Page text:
There are many forms of pollutants that enter our lakes through various means. One of the most important pollutants, phosphorus can be prevented.
Phosphorus and Home Lawns. Michigan State University Extension. 2005.
Fertilizing Home Lawns to Preserve Water Quality. Michigan State University Extension. 2002.
Phosphorus in Lawns, Landscapes and Lakes. Minnesota Department of Agriculture. 2004.
Maintaining your septic system: special consideration for shoreline property. Michigan State University Extension. 1993.
Who to contact about pollution
Emergency Alerting System Information - In case of environmental emergency affecting AIR - LAND - WATER
Call: 1-800-292-4706 (Outside of Michigan) or 1-517-373-7660 (Michigan)
Michigan Surface Water Overview. Michigan Department of Environmental Quality. The Michigan Department of Environmental Quality is committed to protecting and preserving Michigan’s water resources. There are several programs in place which support this goal.
Pollution Prevention (P2) in Michigan. Michigan Department of Environmental Quality. The Department of Environmental Quality provides assistance to businesses, institutions and the public to improve the environment and save money by adopting the three “R’s” reduce, reuse and recycle. Known also as pollution prevention, this is a non-regulatory assistance program that provides information, technical assistance and financial incentives to reduce pollution.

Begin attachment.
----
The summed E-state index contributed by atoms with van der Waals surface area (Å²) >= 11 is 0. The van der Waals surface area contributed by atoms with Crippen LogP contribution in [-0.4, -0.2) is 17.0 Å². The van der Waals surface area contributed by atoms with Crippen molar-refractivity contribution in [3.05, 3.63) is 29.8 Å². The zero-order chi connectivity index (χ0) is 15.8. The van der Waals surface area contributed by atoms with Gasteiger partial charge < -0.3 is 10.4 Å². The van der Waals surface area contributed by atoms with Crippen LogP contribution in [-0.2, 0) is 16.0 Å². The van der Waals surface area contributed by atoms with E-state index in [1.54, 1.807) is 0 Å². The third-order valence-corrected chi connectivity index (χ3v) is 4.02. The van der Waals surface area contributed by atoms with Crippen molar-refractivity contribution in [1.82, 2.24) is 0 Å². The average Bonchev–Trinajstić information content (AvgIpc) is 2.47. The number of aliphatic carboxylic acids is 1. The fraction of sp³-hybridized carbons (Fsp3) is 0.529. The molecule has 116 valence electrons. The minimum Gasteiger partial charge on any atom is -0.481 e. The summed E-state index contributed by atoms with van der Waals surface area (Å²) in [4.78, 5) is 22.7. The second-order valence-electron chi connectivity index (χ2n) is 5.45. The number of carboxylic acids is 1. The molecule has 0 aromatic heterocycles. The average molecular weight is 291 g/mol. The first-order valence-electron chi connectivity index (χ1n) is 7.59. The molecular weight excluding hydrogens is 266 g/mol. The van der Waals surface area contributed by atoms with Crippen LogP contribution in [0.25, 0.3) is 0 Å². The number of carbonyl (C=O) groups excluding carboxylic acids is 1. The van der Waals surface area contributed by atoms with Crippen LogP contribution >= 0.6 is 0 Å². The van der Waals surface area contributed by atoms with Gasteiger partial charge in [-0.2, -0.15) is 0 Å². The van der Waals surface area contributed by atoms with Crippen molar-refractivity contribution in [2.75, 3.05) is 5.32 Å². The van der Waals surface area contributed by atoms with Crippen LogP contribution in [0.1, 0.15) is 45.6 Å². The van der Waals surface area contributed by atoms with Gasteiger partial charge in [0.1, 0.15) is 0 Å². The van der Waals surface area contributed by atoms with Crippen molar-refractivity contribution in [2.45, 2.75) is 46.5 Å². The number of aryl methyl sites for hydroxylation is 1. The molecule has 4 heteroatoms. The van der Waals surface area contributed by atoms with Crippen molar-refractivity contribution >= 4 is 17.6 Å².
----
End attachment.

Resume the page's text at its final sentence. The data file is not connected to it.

Pollution Prevention (P2). Environmental Protection Agency. Pollution prevention (P2) is reducing or eliminating waste at the source by modifying production processes, promoting the use of non-toxic or less-toxic substances, implementing conservation techniques, and re-using materials rather than putting them into the waste stream. Since Pollution Prevention is a key policy in national environmental protection activities, a number of Partnership Programs and other EPA initiatives utilize this approach in their work. The site also includes basic information about pollution prevention.
Urban, Municipal and Industrial Pollution. Michigan Department of Natural Resources. Even though urban, municipal and industrial pollution as a threat did not meet the criteria as a statewide priority threat, resolution of this threat will require statewide, national and international efforts, as well as restoration efforts at specific contaminated sites. The severity of this threat is considered to be greater in the Lower Peninsula and Lake Erie and Huron basins than in the Upper Peninsula and Lake Michigan and Superior basins. This site outlines urban, municipal and industrial pollution and addresses the need for conservation concerning these pollution issues.